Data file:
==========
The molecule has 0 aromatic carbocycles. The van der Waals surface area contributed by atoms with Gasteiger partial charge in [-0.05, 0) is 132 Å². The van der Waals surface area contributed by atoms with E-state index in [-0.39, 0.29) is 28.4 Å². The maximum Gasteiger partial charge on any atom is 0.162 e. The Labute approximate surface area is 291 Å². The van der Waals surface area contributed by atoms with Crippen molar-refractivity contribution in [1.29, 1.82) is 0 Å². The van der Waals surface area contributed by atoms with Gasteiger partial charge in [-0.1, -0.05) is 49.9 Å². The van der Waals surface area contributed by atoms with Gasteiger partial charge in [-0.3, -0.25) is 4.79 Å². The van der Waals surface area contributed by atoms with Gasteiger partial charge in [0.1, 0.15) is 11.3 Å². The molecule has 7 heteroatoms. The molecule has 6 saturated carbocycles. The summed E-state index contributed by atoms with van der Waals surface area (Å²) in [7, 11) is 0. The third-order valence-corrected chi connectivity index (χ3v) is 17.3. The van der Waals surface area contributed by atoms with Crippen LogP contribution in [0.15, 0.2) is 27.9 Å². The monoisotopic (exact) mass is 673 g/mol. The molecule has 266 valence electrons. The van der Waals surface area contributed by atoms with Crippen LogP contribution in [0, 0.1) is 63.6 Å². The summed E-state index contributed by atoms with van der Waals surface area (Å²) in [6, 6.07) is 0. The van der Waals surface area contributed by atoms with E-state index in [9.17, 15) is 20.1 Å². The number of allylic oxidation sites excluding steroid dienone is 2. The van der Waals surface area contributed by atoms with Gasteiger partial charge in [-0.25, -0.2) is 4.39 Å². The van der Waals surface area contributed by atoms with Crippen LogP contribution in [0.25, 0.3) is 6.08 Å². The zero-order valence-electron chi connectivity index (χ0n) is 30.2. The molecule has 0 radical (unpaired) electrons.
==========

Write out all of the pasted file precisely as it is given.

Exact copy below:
The molecule has 0 aromatic carbocycles. The van der Waals surface area contributed by atoms with Gasteiger partial charge in [-0.05, 0) is 132 Å². The van der Waals surface area contributed by atoms with E-state index in [-0.39, 0.29) is 28.4 Å². The maximum Gasteiger partial charge on any atom is 0.162 e. The Labute approximate surface area is 291 Å². The van der Waals surface area contributed by atoms with Crippen molar-refractivity contribution in [1.29, 1.82) is 0 Å². The van der Waals surface area contributed by atoms with Gasteiger partial charge in [-0.1, -0.05) is 49.9 Å². The van der Waals surface area contributed by atoms with Gasteiger partial charge in [-0.3, -0.25) is 4.79 Å². The van der Waals surface area contributed by atoms with Gasteiger partial charge in [0.1, 0.15) is 11.3 Å². The molecule has 7 heteroatoms. The molecule has 6 saturated carbocycles. The summed E-state index contributed by atoms with van der Waals surface area (Å²) in [7, 11) is 0. The third-order valence-corrected chi connectivity index (χ3v) is 17.3. The van der Waals surface area contributed by atoms with Crippen LogP contribution in [0.15, 0.2) is 27.9 Å². The monoisotopic (exact) mass is 673 g/mol. The molecule has 266 valence electrons. The van der Waals surface area contributed by atoms with Crippen LogP contribution in [0, 0.1) is 63.6 Å². The summed E-state index contributed by atoms with van der Waals surface area (Å²) in [6, 6.07) is 0. The van der Waals surface area contributed by atoms with E-state index in [9.17, 15) is 20.1 Å². The number of allylic oxidation sites excluding steroid dienone is 2. The van der Waals surface area contributed by atoms with Gasteiger partial charge in [-0.25, -0.2) is 4.39 Å². The van der Waals surface area contributed by atoms with Crippen LogP contribution in [0.25, 0.3) is 6.08 Å². The zero-order valence-electron chi connectivity index (χ0n) is 30.2. The molecule has 0 radical (unpaired) electrons.